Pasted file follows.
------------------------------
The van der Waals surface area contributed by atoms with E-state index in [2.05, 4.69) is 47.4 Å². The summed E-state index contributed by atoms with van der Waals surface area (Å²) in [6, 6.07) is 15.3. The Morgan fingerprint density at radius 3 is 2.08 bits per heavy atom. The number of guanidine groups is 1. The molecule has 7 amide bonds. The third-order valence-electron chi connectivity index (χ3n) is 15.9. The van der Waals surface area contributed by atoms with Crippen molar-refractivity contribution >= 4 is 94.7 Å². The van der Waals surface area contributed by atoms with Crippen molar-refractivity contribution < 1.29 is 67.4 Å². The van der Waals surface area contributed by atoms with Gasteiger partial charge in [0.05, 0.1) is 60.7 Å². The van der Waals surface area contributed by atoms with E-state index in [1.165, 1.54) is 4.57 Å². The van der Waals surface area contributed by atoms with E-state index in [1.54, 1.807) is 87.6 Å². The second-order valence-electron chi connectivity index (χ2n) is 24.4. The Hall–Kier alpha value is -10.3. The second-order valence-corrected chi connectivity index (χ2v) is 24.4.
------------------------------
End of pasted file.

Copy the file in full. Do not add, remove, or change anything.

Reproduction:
The van der Waals surface area contributed by atoms with E-state index in [2.05, 4.69) is 47.4 Å². The summed E-state index contributed by atoms with van der Waals surface area (Å²) in [6, 6.07) is 15.3. The Morgan fingerprint density at radius 3 is 2.08 bits per heavy atom. The number of guanidine groups is 1. The molecule has 7 amide bonds. The third-order valence-electron chi connectivity index (χ3n) is 15.9. The van der Waals surface area contributed by atoms with Crippen molar-refractivity contribution >= 4 is 94.7 Å². The van der Waals surface area contributed by atoms with Crippen molar-refractivity contribution < 1.29 is 67.4 Å². The van der Waals surface area contributed by atoms with Gasteiger partial charge in [0.05, 0.1) is 60.7 Å². The van der Waals surface area contributed by atoms with E-state index in [1.165, 1.54) is 4.57 Å². The van der Waals surface area contributed by atoms with E-state index in [1.54, 1.807) is 87.6 Å². The second-order valence-electron chi connectivity index (χ2n) is 24.4. The Hall–Kier alpha value is -10.3. The second-order valence-corrected chi connectivity index (χ2v) is 24.4.